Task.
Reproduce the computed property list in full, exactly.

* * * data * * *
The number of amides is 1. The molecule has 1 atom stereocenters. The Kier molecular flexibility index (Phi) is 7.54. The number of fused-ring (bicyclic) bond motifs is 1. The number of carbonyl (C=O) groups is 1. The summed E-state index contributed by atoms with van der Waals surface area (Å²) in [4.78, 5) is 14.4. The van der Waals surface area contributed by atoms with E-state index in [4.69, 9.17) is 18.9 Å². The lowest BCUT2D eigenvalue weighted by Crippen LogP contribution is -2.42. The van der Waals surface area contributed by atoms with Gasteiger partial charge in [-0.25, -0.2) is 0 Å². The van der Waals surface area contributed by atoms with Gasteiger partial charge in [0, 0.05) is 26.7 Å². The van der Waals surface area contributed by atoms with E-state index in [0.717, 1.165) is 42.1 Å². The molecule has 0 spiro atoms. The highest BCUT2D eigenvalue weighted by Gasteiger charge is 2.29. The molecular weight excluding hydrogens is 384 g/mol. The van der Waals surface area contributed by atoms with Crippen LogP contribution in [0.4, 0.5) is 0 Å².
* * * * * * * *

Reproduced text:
The number of amides is 1. The molecule has 1 atom stereocenters. The Kier molecular flexibility index (Phi) is 7.54. The number of fused-ring (bicyclic) bond motifs is 1. The number of carbonyl (C=O) groups is 1. The summed E-state index contributed by atoms with van der Waals surface area (Å²) in [4.78, 5) is 14.4. The van der Waals surface area contributed by atoms with E-state index in [4.69, 9.17) is 18.9 Å². The lowest BCUT2D eigenvalue weighted by Crippen LogP contribution is -2.42. The van der Waals surface area contributed by atoms with Gasteiger partial charge in [-0.25, -0.2) is 0 Å². The van der Waals surface area contributed by atoms with Gasteiger partial charge in [0, 0.05) is 26.7 Å². The van der Waals surface area contributed by atoms with E-state index in [0.717, 1.165) is 42.1 Å². The molecule has 0 spiro atoms. The highest BCUT2D eigenvalue weighted by Gasteiger charge is 2.29. The molecular weight excluding hydrogens is 384 g/mol. The van der Waals surface area contributed by atoms with Crippen LogP contribution in [0.4, 0.5) is 0 Å².